When to Start Weight Training for Kids

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Daryl Laws
Question: How old can young athletes begin training with weights and what exactly should they do? My son is entering the sixth grade and though he isn’t eligible to play middle school sports now, he wants to prepare for next year.

Answer: Kids should be running and playing active games with other kids outside regularly. Running games like tag, and it’s spin-off, freeze tag or dodge ball – all are fun activities kids used to play which were effective in conditioning and building athletic skills without being involved an organized sport. These are just a few of the things kids played as soon as they were past toddler stage.

So the answer to your question,”When” is as soon as they want to begin, they can train.

In China very young children who show athletic potential are singled out and sent to train at early stages of development to maximize their potential. Here, we just let kids play and be kids, but recently it seems that kids are playing one or two sports and the fun appears to have been wrung out of them.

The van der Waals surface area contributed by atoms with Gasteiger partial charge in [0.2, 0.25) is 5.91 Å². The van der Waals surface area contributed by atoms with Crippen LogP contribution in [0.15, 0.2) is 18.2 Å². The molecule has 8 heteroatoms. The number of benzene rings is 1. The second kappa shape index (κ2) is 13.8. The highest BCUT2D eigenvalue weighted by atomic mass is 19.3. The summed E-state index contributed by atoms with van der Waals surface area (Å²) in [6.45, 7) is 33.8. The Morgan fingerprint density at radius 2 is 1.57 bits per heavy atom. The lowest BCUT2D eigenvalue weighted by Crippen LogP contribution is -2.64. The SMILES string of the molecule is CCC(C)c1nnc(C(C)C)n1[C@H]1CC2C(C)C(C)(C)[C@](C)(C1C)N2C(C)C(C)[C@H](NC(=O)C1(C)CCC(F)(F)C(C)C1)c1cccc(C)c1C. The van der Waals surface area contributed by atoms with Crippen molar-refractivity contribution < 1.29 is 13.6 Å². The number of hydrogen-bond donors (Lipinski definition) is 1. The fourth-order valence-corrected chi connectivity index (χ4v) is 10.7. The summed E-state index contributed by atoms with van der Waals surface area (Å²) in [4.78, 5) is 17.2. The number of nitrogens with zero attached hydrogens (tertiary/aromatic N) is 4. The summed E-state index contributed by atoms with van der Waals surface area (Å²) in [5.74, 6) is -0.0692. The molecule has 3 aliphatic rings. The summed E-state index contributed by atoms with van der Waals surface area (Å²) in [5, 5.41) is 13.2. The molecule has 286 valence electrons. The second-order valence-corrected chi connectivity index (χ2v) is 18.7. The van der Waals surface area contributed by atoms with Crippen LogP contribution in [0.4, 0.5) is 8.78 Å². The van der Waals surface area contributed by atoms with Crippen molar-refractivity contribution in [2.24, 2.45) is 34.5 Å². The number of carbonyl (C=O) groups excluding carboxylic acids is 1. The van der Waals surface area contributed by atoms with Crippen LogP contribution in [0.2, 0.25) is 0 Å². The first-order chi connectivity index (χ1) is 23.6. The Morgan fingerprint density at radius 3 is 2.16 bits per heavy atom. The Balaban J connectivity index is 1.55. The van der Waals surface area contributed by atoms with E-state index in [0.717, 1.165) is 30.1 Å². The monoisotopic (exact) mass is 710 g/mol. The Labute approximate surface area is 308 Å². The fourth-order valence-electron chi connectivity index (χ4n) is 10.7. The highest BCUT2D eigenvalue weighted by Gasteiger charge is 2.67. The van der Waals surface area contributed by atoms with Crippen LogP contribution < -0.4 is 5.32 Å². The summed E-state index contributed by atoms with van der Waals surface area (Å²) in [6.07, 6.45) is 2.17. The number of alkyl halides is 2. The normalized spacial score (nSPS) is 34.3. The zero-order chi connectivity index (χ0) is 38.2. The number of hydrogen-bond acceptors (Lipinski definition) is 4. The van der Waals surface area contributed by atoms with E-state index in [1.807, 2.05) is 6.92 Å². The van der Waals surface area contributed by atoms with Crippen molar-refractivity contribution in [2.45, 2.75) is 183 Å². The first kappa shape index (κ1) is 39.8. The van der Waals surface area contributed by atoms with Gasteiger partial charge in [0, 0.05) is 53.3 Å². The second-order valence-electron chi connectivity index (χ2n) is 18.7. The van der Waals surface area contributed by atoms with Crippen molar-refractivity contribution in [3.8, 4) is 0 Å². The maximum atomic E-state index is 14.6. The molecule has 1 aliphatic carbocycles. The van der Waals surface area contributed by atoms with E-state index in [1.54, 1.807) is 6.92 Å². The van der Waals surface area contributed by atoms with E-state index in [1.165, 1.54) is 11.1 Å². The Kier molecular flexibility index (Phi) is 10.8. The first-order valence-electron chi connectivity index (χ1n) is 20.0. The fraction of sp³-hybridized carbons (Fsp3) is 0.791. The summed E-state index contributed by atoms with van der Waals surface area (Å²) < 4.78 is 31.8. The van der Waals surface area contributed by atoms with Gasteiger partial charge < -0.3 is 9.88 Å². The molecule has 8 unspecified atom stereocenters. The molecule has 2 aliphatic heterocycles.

Though “when” is as soon as they want to be active, the ” how” is important at developmental ages. Use body weight exercises for kids as young as five or six, just make it fun for the kids. Push-ups, sit-ups, pull-ups, planks, squats and lunges are all very effective in helping to strengthen core and movement muscles.

Weight training begins preferably in the sixth or seventh grade. The emphasis in the workouts is on light to moderate weight and perfect movement form. It’s not the time to determine how strong a kid is at this point. Usually, do two sets per exercise but keep the reps high from 10-20.

Two workouts a week are plenty at this age. As his body matures in a couple more years and puberty develops greater muscle mass and bone strength heavier weights can be used along with lower reps but it’s still not time to be attempting single rep max lifts.

At your sons age, use body weight exercises first, make it fun and challenging.

God bless and keep training,
Daryl

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